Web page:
Thus the issue to me is that final clubs represent a contradiction, a rotten core in the middle for those who saw the school as the highest apple on the tree. An institution that claims to want the best and brightest, with the most money, and an unarguably beautiful campus and storied history, in a country that prides itself on its meritocratic way of life and opportunity, is in fact socially dominated by the scions of the wealthy in a self-prepetuating system, and provided with more personal physical space, than the Others. Each night you see the good looking girls go there, and you hear stories about wild nights full of sex and drinking, and maybe you had to sacrifice your social life up to this point simply to get into this school, and yet you are not invited, and the high school social ladder is in place just when you thought you had reached a nirvana of like-minded people.

I say the clubs serve a vital role at the institution, and that is they inspire the non-members. I highly doubt the kids in the pork would be otherwise unemployed but for their precious club shrouded in mystery. The people inside have it made, but they had it made before they got to Harvard, and having a mansion stocked with friends, girls, beer and a butler is simply par for the course. And many members are not from great means, and are decent people that want something of a normal college experience, and for them, they are simply in the same frat as JFK. For them, why not join given the opportunity? No one has turned Harvard down for educating Admiral Yamamoto, or the Unabomber.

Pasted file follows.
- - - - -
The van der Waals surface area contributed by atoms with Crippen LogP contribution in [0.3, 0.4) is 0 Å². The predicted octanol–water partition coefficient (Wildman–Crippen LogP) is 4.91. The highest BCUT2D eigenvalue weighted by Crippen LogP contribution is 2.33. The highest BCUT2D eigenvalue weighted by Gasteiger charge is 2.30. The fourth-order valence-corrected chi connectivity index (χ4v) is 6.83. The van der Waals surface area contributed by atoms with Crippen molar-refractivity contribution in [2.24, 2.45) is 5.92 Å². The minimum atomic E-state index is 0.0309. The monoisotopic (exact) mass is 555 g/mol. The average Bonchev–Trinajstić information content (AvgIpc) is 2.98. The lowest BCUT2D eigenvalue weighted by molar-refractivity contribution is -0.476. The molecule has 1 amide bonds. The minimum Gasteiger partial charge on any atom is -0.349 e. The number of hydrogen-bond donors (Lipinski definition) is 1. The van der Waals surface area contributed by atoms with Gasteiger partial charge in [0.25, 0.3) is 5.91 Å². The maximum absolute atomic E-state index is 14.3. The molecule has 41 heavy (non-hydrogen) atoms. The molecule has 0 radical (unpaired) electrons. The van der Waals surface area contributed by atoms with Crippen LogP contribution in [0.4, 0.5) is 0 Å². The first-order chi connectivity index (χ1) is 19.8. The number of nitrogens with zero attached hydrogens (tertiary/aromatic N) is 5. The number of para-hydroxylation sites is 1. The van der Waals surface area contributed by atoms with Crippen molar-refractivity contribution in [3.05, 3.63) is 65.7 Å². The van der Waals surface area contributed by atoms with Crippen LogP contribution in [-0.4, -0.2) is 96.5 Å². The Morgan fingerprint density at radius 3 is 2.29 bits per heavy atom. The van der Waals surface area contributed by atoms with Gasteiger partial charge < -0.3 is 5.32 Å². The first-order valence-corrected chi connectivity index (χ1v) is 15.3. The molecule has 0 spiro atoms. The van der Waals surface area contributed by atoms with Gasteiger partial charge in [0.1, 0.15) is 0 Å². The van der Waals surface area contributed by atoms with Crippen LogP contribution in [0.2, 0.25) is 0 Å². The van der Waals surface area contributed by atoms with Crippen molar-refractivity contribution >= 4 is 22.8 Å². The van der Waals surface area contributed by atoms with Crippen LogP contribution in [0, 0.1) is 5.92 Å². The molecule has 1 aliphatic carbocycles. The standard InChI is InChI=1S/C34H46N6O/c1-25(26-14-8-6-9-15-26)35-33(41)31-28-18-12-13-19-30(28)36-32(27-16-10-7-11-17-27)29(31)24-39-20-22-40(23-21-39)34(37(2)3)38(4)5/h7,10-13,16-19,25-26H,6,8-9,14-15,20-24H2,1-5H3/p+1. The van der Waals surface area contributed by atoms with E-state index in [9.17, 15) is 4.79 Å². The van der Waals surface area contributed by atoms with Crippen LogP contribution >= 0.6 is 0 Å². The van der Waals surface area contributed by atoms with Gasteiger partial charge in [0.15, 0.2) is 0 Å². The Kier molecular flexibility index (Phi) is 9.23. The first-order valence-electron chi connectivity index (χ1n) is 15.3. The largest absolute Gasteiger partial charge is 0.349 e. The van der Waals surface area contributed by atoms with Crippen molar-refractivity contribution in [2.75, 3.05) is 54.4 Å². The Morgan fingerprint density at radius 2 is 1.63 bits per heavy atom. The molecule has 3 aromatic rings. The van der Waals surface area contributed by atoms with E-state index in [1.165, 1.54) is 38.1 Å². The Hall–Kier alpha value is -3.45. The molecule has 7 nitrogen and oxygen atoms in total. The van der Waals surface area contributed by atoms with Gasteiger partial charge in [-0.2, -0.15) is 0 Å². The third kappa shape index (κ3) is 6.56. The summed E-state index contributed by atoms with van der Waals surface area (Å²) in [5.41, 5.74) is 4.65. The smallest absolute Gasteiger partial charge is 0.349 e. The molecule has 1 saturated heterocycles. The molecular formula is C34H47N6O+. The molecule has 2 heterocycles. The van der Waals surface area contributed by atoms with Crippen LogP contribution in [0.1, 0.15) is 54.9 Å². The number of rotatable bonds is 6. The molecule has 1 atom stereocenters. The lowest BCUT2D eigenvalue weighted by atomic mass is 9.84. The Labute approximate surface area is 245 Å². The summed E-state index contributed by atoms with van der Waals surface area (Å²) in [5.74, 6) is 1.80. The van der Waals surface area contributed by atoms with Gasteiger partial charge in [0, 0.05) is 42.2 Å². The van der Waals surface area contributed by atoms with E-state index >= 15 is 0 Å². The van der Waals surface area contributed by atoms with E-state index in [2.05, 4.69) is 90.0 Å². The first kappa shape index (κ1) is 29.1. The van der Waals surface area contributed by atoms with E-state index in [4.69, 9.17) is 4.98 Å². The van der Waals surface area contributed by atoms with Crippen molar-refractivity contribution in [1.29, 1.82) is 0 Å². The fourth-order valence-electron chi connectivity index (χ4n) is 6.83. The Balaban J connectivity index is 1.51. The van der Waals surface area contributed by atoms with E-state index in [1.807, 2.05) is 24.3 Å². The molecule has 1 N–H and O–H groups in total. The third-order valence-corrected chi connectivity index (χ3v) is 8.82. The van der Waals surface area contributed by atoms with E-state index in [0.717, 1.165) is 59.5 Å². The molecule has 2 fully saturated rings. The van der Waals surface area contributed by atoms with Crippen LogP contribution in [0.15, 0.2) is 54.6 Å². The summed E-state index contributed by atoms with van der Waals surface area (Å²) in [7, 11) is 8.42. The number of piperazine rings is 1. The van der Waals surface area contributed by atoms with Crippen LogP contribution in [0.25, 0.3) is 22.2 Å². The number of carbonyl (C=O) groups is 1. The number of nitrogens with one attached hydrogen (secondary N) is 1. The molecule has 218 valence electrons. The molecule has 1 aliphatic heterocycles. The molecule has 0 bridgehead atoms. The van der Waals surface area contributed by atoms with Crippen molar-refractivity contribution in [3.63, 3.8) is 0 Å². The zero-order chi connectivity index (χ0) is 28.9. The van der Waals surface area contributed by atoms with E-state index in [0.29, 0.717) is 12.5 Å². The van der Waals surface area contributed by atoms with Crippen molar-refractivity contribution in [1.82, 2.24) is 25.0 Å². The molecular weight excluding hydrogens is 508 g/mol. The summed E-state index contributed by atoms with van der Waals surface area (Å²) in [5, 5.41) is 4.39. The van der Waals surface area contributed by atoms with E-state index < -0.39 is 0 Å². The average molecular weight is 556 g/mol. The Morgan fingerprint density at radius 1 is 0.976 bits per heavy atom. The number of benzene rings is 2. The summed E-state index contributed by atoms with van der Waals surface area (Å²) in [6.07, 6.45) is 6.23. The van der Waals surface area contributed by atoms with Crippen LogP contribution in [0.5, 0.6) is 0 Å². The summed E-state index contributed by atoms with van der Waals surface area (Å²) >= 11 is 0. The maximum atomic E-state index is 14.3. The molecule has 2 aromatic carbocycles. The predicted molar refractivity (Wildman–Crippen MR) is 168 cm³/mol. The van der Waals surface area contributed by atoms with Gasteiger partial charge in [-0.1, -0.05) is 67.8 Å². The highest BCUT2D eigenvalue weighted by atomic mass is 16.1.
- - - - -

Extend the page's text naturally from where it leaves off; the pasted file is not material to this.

I mainly disagree with the point that the final clubs are subtle affirmations of status. A giant mansion parked next to the dorms is a massive endorsement of the members. I am shocked that they each do not affix a giant golden phallus to their gables. They perpetuate inequalities on purpose, they flaunt them! The clubs are self-affirmation, they are advertising their members excellence as breeding partners, and they are a castle protecting the members from the world outside. You are above the law and separate from the plebes as a member. They are unlike most frats in the disparity of wealth they represent and produce, and because for all the yearning and official statements at Harvard proclaiming meritocratic ideals and purpose, it remains true: money talks and bullshit walks. And it is a good lesson for the future leaders the school seeks to produce, cuz that is how the world works.

 
At 2:32 PM, Anonymous Anonymous said...

Why has almost no one in this whole discussion mentioned what I see as the biggest problem with final clubs?? THEY DON'T LET IN WOMEN. This is fundamentally sexist. I don't think many people can argue with that. The fact that the final clubs have all these resources ($$, connections, coolness whatever) and only extend them to men says something about what notions they have about women. People in this discussion have mentioned the Pudding. I find that the Pudding avoids a lot of the problems that final clubs run into, because they do admit women. Maybe the final clubs institutionalize things like coolness, wealth, connections, etc, but even if you value these things and think that there is some inherit merit in having these qualities, would you really say the same thing about being a man?

I'm not saying that letting in women would solve all of the problems of the final clubs, but to me it would be a HUGE step in alleviating the injustice that they perpetuate and I think we would be surprised at the degree to which it would make the campus social scene more equitable.